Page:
4) Sportscenter Highlight of the trip: On the way home, we made a pit stop at a convenience store in Arkansas. Arkansas people hate Longhorns, and aren't shy about expressing it (some Longhorn fans refer to Fayetteville, the city where the University of Arkansas resides, as Fayettenam). I asked the clerk (who was wearing a Arkansas shirt) how he thought the Razorbacks would do this year, and had a nice discussion with him about the team. I then casually added that I was a Longhorn, and that we were still trying to figure out who would replace Vince at quarterback. The look on his face said, "I know I have to be nice to you, but [censored], I can't believe you [censored] Longhorns won the [censored] championship after we were a [censored] fumble away from beating you." Meemaw then came up to pay for her water, and overheard us talking about football, precipitating this exchange...

Me (insincerely): "Well, I hope that you guys do well until the next time we play you (in 2008)."
Clerk: "Yeah, I think we'll beat you then."
Meemaw (not missing a beat): "No, you won't! We're going to beat the pants off you!"

Brett and I then walked to the car, laughing our butts off as the clerk stood there dumbfounded. Needless to say, we "got on down the road" as soon as we could.

So that was Branson, and so begins what I'm calling "the year of pilgramages." I plan to take a lot of trips to see family and friends, and places where God is moving, and hopefully I will come out with a better idea of what I want to do with my life. At this point, my options are certainly open. During this year, I will try to update the blog once a week or so with my thoughts and progress.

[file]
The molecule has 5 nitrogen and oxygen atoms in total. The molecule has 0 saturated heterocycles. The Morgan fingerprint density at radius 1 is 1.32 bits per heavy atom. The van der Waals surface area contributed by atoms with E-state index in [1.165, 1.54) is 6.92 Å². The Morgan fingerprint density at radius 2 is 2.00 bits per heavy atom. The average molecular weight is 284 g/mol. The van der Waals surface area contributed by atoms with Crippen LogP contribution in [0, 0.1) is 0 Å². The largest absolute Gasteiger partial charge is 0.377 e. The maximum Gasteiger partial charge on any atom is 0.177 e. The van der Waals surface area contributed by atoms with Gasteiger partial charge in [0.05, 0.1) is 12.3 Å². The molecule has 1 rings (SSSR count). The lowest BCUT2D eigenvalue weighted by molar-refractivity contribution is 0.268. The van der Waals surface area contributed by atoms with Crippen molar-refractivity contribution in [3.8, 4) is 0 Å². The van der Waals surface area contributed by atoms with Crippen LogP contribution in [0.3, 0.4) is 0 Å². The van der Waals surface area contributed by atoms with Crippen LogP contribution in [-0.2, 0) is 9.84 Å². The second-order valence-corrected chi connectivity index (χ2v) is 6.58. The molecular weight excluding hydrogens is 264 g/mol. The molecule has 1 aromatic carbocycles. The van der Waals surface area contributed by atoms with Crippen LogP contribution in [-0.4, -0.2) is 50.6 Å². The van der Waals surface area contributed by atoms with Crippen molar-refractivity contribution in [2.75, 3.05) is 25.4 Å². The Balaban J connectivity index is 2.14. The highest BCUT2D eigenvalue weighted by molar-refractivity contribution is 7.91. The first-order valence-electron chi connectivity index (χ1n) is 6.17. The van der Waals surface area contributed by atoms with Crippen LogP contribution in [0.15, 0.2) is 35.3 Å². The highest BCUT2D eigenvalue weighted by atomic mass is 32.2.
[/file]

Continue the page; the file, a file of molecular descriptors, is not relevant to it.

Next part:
That's all for now...

3 Comments:

At 10:00 PM, Blogger Laura said...

lol-great. Meemaw trash-talking a convenience store clerk in Arkansas about a football game 2 years in the future. That's awesome.

By the way, Meemaw isn't Texan for grandma. It's Nate Baby Talk for grandma - you totally named her. You could hardly claim to have mastered the Texan dialect by that time.

 
At 9:12 PM, Blogger ellen said...

1. In Nate's mind he IS Texas.

2. LOL.....

 
At 11:27 AM, Blogger Aaron said...

Meemaw trash-talking an Arkansas native is a direct result of two factors that Nate fails to understand when he is surprised by this.

1. Meemaw's generation of Texas fans looked at the Texas-Arkansas rivalry the same way as Texas fans look at the Texas-OU rivalry today... It often determined not only who would have bragging rights between the states, but also who would be the southwest conference champion (back when that meant something), who would play in the cotton bowl (again, back when that meant something) and who would be in line for a national championship. Nate was 14 and I was 11 the last time we played Arkansas with conference implications, so we don't have the same appreciation for the Texas/Arkansas rivalry as people who were around to see the 1969 game.

2. While we all like to claim our East Texas roots, Nate wasn't even born in east Texas. I am a native East Texan, born in Tyler, but since we moved away from Tyler when I was 3, once again, we don't have the same appreciation of the Texas/Arkansas rivalry as someone who spent a majority of their life in East Texas as Meemaw did. Meemaw is a true product of East Texas unlike any of us.

So when you take a step back and consider Meemaw's history and upbringing as well as the history of Texas football, it really makes more sense than anything else that she would have more animosity towards Arkansas fans than any of us.